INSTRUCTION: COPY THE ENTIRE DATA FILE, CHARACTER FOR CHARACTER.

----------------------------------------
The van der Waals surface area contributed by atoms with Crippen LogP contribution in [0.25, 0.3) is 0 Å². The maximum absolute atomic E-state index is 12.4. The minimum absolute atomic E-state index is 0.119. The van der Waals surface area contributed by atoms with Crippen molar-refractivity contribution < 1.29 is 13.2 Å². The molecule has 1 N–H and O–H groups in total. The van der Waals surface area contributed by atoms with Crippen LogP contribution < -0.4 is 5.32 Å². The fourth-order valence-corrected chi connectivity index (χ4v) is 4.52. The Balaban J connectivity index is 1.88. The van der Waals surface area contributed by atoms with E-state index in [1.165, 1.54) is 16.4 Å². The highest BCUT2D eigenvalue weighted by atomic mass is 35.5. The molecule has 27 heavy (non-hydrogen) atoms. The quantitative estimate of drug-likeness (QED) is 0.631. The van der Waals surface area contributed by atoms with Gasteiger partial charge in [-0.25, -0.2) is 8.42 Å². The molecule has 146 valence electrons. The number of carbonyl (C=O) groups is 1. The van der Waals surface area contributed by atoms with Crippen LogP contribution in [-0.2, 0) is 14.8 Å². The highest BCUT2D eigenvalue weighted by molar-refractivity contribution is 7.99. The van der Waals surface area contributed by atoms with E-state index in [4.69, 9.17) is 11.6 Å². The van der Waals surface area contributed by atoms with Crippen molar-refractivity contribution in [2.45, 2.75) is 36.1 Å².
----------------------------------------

The van der Waals surface area contributed by atoms with Crippen LogP contribution in [0.25, 0.3) is 0 Å². The maximum absolute atomic E-state index is 12.4. The minimum absolute atomic E-state index is 0.119. The van der Waals surface area contributed by atoms with Crippen molar-refractivity contribution < 1.29 is 13.2 Å². The molecule has 1 N–H and O–H groups in total. The van der Waals surface area contributed by atoms with Crippen LogP contribution < -0.4 is 5.32 Å². The fourth-order valence-corrected chi connectivity index (χ4v) is 4.52. The Balaban J connectivity index is 1.88. The van der Waals surface area contributed by atoms with E-state index in [1.165, 1.54) is 16.4 Å². The highest BCUT2D eigenvalue weighted by atomic mass is 35.5. The molecule has 27 heavy (non-hydrogen) atoms. The quantitative estimate of drug-likeness (QED) is 0.631. The van der Waals surface area contributed by atoms with Gasteiger partial charge in [-0.25, -0.2) is 8.42 Å². The molecule has 146 valence electrons. The number of carbonyl (C=O) groups is 1. The van der Waals surface area contributed by atoms with Crippen LogP contribution in [-0.2, 0) is 14.8 Å². The highest BCUT2D eigenvalue weighted by molar-refractivity contribution is 7.99. The van der Waals surface area contributed by atoms with E-state index in [4.69, 9.17) is 11.6 Å². The van der Waals surface area contributed by atoms with Crippen molar-refractivity contribution in [2.45, 2.75) is 36.1 Å².